> My questions are:
>
> Given that a descendant of both Samuel and Low (sons of William) have a 461
> value of 12 , what is the relative probability that William had a 12 at 461?
>
> Given that a descendant of Samuel and Low (sons of William) have a 461 value
> of 12, what is the relative probability that William's son John also has a
> 12 at 461 compared to someother value at 461?
> Given that a descendant of Robert and a descendant of William had 12 at 461
> and a descendant of Andrew had a 13 at 461, what is the relative probability
> that the father of them all had a 12 at 461 compared to a 13?
> Given that a descendant of Andrew had a 13 at 461, what is the relative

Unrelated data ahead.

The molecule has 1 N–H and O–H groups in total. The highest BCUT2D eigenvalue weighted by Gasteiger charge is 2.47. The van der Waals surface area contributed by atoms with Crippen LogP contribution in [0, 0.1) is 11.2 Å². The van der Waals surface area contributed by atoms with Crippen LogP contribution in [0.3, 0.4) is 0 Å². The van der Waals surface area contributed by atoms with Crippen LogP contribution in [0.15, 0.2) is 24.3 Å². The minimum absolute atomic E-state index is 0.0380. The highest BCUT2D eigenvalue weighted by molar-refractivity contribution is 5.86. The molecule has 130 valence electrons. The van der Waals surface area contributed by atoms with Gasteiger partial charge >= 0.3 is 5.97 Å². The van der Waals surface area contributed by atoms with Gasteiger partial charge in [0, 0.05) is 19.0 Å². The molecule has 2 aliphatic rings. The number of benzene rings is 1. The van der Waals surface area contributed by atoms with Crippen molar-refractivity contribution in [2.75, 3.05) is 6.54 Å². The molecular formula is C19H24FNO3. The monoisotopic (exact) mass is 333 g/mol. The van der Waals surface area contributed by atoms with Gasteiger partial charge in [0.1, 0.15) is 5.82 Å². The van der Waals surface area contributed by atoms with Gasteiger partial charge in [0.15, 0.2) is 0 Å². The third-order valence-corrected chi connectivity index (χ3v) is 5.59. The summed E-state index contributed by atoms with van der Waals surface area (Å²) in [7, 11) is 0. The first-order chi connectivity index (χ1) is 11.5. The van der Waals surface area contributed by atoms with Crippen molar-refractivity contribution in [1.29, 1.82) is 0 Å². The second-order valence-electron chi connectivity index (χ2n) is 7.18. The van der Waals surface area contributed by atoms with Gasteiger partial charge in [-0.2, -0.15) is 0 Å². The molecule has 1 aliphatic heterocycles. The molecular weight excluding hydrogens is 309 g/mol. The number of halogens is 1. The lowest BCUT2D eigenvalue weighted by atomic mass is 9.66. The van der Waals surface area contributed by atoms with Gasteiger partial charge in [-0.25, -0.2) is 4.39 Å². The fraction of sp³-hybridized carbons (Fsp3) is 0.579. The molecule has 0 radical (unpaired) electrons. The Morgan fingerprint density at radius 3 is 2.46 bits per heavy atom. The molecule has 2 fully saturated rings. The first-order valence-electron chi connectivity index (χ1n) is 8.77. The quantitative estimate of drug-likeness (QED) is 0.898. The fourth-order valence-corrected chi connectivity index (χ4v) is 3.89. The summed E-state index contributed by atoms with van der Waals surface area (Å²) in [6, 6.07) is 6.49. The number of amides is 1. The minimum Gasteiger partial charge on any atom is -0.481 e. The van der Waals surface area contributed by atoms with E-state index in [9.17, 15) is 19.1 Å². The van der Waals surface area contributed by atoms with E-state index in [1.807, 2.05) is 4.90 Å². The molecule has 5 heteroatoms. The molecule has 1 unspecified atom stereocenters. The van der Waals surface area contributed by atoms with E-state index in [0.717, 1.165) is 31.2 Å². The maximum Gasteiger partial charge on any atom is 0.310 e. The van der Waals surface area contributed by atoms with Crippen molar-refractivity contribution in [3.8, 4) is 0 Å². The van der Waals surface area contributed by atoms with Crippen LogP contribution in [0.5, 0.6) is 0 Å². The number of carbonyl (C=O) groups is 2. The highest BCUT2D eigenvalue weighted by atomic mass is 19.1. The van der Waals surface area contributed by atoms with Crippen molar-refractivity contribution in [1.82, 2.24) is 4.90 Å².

> probability that the mutation happened in the generation of Andrew himself
> compared to each of the succeeding generations between Andrew and the sample
> donor?
> If we were to get a second sample from a descendant of Andrew in the
> generation labelled Scott on the chart, what change would this give us in
> the relative probability that Andrew d 1791 was a 13?
> If we were to get a second sample from a desc. of Andrew d 1791 in the
> generation labelled Scott on the chart, what would be the relative
> probability that Andrew's son John was a 13 compared to being another value?
>
> Given that a descendant of both sons of John 1750-1813 have 13 in marker
> 461, what is the relative probability that John had a 13 in marker 461 as
> compared to a 12?
>
>
>
>
> Note that there are no other male descendants of Andrew other than those in
> the generation indicated on the chart.
>
>
>